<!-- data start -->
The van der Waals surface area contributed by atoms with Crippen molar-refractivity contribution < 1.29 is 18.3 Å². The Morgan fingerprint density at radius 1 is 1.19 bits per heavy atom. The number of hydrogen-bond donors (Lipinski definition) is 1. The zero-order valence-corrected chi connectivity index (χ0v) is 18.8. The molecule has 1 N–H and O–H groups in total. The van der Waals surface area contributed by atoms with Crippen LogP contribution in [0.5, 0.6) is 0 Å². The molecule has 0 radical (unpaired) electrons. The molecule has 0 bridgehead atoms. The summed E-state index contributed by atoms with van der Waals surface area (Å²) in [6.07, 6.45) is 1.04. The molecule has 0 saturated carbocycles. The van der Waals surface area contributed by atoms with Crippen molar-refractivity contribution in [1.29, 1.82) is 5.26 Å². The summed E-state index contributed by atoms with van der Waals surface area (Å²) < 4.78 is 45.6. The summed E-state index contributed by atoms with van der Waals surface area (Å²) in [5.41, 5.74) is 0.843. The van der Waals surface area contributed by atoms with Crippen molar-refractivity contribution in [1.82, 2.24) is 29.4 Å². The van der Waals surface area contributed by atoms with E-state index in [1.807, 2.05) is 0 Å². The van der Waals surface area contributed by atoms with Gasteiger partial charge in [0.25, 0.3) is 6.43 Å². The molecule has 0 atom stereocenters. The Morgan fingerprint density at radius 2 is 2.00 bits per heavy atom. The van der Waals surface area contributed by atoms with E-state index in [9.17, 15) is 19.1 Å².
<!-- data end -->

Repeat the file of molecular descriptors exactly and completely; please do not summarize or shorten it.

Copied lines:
The van der Waals surface area contributed by atoms with Crippen molar-refractivity contribution < 1.29 is 18.3 Å². The Morgan fingerprint density at radius 1 is 1.19 bits per heavy atom. The number of hydrogen-bond donors (Lipinski definition) is 1. The zero-order valence-corrected chi connectivity index (χ0v) is 18.8. The molecule has 1 N–H and O–H groups in total. The van der Waals surface area contributed by atoms with Crippen LogP contribution in [0.5, 0.6) is 0 Å². The molecule has 0 radical (unpaired) electrons. The molecule has 0 bridgehead atoms. The summed E-state index contributed by atoms with van der Waals surface area (Å²) in [6.07, 6.45) is 1.04. The molecule has 0 saturated carbocycles. The van der Waals surface area contributed by atoms with Crippen molar-refractivity contribution in [1.29, 1.82) is 5.26 Å². The summed E-state index contributed by atoms with van der Waals surface area (Å²) < 4.78 is 45.6. The summed E-state index contributed by atoms with van der Waals surface area (Å²) in [5.41, 5.74) is 0.843. The van der Waals surface area contributed by atoms with Crippen molar-refractivity contribution in [1.82, 2.24) is 29.4 Å². The van der Waals surface area contributed by atoms with E-state index in [1.807, 2.05) is 0 Å². The van der Waals surface area contributed by atoms with Gasteiger partial charge in [0.25, 0.3) is 6.43 Å². The molecule has 0 atom stereocenters. The Morgan fingerprint density at radius 2 is 2.00 bits per heavy atom. The van der Waals surface area contributed by atoms with E-state index in [9.17, 15) is 19.1 Å².